Book Review: The Mindfulness Diaries by Jennifer Howd

Readers experience what goes on inside the head of a participant at a nine-day silent meditation retreat

Many of us have a hard time going silent or meditating for nine minutes, imagine what it would be like to sit in silence for nine days. In The Mindfulness Diaries by Jennifer Howd readers can experience what goes on inside the head of a participant at a nine-day silent meditation retreat. If you’re one who finds nine seconds of silence intimidating, you may think reading about a retreat like this might be as painful as attending one. But, this quick and hilarious read is satisfying (and not in a fleeting sugar binge kind of way). The satisfaction is substantial and may even change how you think; about the world, the people in it, and even your thoughts.

The Mindfulness Diaries isn’t another meditation manual or tutorial with lofty theoretical dogma. It’s not the memoir of a wanna-be-guru either. Howd has made mindfulness a way of life and is still having the same worries and judgments as the rest of us, showing us that we can reap the benefits of a mindful life without thinking we need to be perfect first.

Throughout the story, Howd presents an accessible explanation of mindfulness that dispels the myth that a quiet mind is required and will help anyone who gave up on meditating because they thought they weren’t doing it right. Howd explains how her thoughts hijack her experiences and how her meditation practice negotiates a release and return to peacefulness. The whole routine is affectionately labeled “Rinse.  Repeat.”  When the thoughts come, rinse your mind and wash them away, and then, of course, repeat because the thoughts will inevitably return. It is a practice, after all, perfection is not the goal.

When the thoughts return for Howd she explains the strategy of labeling. Howd describes getting irritated early on in the retreat by a fidgety person next to her and along with the thoughts come a wave of judgment.  “Judging, judging” she says to herself to prevent attaching to the thoughts at first… but the thoughts are persistent and she ends up in a full hijack. In a delightfully human moment, she gets word from a teacher that it’s okay to move her spot and does just that.  Problem solved; for now.  More hijacks come when Howd falls ill, gets homesick, and fears losing her mind, but compassion (for self and others) eventually takes over saving the day.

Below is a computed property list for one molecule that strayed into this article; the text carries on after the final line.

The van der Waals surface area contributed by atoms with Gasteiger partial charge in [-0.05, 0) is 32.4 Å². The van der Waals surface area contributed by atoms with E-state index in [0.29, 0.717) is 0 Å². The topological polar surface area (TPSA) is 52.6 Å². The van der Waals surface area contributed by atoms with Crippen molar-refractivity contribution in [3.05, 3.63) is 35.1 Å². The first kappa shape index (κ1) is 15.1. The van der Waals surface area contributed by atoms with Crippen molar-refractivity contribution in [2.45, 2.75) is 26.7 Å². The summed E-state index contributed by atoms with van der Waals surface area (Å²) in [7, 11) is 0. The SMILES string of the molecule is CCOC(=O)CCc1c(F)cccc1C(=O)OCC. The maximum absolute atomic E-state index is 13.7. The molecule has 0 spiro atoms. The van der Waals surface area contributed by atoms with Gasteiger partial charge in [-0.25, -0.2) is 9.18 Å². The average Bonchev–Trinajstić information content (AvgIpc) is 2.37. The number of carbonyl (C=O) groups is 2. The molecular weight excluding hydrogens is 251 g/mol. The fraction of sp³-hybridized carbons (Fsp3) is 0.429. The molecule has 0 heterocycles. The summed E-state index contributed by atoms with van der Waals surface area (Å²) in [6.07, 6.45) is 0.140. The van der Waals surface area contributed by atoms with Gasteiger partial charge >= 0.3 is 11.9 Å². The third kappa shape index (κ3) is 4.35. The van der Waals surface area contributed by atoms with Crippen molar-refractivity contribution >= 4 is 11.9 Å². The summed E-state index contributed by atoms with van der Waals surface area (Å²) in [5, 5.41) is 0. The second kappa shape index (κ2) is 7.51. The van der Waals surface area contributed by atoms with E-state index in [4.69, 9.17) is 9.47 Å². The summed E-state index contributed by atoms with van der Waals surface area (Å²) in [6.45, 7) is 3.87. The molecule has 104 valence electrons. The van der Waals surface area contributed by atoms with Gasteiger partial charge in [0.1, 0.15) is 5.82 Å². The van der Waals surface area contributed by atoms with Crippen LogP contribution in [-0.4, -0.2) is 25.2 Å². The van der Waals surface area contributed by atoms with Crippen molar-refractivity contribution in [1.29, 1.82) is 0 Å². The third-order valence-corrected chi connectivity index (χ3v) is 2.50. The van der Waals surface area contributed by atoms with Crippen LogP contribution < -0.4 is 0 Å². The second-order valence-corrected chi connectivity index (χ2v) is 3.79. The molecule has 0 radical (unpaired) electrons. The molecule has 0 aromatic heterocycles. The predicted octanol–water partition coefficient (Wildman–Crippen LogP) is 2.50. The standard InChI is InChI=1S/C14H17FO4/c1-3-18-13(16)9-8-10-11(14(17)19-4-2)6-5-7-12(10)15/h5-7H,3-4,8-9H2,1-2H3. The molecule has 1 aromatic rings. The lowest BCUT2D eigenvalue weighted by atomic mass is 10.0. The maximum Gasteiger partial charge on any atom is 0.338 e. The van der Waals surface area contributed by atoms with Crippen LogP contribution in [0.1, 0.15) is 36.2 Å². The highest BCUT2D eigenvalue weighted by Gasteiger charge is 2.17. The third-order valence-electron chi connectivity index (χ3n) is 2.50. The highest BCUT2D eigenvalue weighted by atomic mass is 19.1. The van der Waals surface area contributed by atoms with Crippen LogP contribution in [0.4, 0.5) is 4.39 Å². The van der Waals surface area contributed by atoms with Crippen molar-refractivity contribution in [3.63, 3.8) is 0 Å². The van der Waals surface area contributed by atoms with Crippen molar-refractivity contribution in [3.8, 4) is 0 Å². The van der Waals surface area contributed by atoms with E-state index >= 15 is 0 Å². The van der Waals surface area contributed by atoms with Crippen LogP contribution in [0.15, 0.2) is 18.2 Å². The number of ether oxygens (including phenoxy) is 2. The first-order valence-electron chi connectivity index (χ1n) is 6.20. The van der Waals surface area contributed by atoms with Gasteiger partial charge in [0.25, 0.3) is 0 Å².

Whether you’re new to mindfulness, have dabbled in meditation, or have an established practice, you can gain something from reading this book. After reading, you will honestly be able to say that you have some insight into what it’s like to attend a nine-day silent meditation retreat. And you’ll likely feel inspired to give yourself a respite from the daily influx of worry and judgment using simple tools you can start using right away.  Even if you’ve never had any desire to undergo a retreat experience, you’ll be glad that Jennifer Howd did it for you and shared the lessons.

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